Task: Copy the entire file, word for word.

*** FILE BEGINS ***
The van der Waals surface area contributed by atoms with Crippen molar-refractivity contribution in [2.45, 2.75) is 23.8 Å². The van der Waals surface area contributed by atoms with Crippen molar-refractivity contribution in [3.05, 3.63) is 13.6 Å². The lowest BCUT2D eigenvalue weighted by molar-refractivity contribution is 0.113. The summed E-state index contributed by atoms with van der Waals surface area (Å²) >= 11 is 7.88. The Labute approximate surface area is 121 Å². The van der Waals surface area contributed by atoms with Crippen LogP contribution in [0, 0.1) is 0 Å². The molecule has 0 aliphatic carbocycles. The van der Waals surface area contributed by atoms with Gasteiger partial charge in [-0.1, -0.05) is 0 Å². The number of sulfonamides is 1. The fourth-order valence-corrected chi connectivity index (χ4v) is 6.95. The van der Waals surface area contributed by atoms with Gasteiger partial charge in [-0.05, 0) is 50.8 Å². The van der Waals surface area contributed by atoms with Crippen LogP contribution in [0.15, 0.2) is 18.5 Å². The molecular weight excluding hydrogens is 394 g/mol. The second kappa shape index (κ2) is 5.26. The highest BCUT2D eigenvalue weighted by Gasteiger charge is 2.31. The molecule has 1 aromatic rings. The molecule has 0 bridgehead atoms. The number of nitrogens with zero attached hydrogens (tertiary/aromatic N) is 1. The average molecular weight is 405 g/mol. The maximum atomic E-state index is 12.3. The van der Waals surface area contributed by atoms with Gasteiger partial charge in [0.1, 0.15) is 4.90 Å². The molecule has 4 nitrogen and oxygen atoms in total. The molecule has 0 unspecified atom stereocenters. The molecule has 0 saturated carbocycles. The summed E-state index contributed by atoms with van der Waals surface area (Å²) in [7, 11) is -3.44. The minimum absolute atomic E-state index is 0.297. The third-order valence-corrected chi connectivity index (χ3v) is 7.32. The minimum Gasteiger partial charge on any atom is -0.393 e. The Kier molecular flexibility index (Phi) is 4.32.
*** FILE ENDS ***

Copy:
The van der Waals surface area contributed by atoms with Crippen molar-refractivity contribution in [2.45, 2.75) is 23.8 Å². The van der Waals surface area contributed by atoms with Crippen molar-refractivity contribution in [3.05, 3.63) is 13.6 Å². The lowest BCUT2D eigenvalue weighted by molar-refractivity contribution is 0.113. The summed E-state index contributed by atoms with van der Waals surface area (Å²) >= 11 is 7.88. The Labute approximate surface area is 121 Å². The van der Waals surface area contributed by atoms with Crippen LogP contribution in [0, 0.1) is 0 Å². The molecule has 0 aliphatic carbocycles. The van der Waals surface area contributed by atoms with Gasteiger partial charge in [-0.1, -0.05) is 0 Å². The number of sulfonamides is 1. The fourth-order valence-corrected chi connectivity index (χ4v) is 6.95. The van der Waals surface area contributed by atoms with Gasteiger partial charge in [-0.05, 0) is 50.8 Å². The van der Waals surface area contributed by atoms with Crippen LogP contribution in [0.15, 0.2) is 18.5 Å². The molecular weight excluding hydrogens is 394 g/mol. The second kappa shape index (κ2) is 5.26. The highest BCUT2D eigenvalue weighted by Gasteiger charge is 2.31. The molecule has 1 aromatic rings. The molecule has 0 bridgehead atoms. The number of nitrogens with zero attached hydrogens (tertiary/aromatic N) is 1. The average molecular weight is 405 g/mol. The maximum atomic E-state index is 12.3. The van der Waals surface area contributed by atoms with Gasteiger partial charge in [0.1, 0.15) is 4.90 Å². The molecule has 4 nitrogen and oxygen atoms in total. The molecule has 0 unspecified atom stereocenters. The molecule has 0 saturated carbocycles. The summed E-state index contributed by atoms with van der Waals surface area (Å²) in [7, 11) is -3.44. The minimum absolute atomic E-state index is 0.297. The third-order valence-corrected chi connectivity index (χ3v) is 7.32. The minimum Gasteiger partial charge on any atom is -0.393 e. The Kier molecular flexibility index (Phi) is 4.32.